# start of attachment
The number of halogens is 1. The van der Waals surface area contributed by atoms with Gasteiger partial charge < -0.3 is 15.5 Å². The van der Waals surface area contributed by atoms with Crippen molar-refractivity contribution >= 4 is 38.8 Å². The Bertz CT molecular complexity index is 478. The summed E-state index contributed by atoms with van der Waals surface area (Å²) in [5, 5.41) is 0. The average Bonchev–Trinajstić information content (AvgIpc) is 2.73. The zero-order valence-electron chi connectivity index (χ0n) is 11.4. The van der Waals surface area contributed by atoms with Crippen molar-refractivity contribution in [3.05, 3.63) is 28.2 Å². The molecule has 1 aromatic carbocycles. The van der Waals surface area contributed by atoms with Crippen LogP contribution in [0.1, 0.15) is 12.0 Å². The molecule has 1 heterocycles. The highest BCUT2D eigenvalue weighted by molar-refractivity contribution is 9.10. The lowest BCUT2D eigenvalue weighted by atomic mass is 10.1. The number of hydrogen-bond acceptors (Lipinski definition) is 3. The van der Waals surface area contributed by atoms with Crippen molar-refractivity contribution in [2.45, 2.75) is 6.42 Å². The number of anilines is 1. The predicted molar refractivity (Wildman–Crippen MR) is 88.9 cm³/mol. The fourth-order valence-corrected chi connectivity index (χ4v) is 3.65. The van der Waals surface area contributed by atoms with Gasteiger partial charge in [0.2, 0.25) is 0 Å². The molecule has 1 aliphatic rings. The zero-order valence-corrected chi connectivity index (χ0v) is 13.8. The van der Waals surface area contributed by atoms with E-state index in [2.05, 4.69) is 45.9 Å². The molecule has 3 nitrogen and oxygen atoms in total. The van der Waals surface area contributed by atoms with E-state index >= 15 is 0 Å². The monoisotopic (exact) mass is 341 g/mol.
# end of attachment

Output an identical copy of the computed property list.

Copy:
The number of halogens is 1. The van der Waals surface area contributed by atoms with Gasteiger partial charge < -0.3 is 15.5 Å². The van der Waals surface area contributed by atoms with Crippen molar-refractivity contribution >= 4 is 38.8 Å². The Bertz CT molecular complexity index is 478. The summed E-state index contributed by atoms with van der Waals surface area (Å²) in [5, 5.41) is 0. The average Bonchev–Trinajstić information content (AvgIpc) is 2.73. The zero-order valence-electron chi connectivity index (χ0n) is 11.4. The van der Waals surface area contributed by atoms with Crippen molar-refractivity contribution in [3.05, 3.63) is 28.2 Å². The molecule has 1 aromatic carbocycles. The van der Waals surface area contributed by atoms with Crippen LogP contribution in [0.1, 0.15) is 12.0 Å². The molecule has 1 heterocycles. The highest BCUT2D eigenvalue weighted by molar-refractivity contribution is 9.10. The lowest BCUT2D eigenvalue weighted by atomic mass is 10.1. The number of hydrogen-bond acceptors (Lipinski definition) is 3. The van der Waals surface area contributed by atoms with Crippen molar-refractivity contribution in [2.45, 2.75) is 6.42 Å². The number of anilines is 1. The predicted molar refractivity (Wildman–Crippen MR) is 88.9 cm³/mol. The fourth-order valence-corrected chi connectivity index (χ4v) is 3.65. The van der Waals surface area contributed by atoms with Gasteiger partial charge in [0.2, 0.25) is 0 Å². The molecule has 1 aliphatic rings. The zero-order valence-corrected chi connectivity index (χ0v) is 13.8. The van der Waals surface area contributed by atoms with E-state index in [2.05, 4.69) is 45.9 Å². The molecule has 3 nitrogen and oxygen atoms in total. The van der Waals surface area contributed by atoms with E-state index >= 15 is 0 Å². The monoisotopic (exact) mass is 341 g/mol.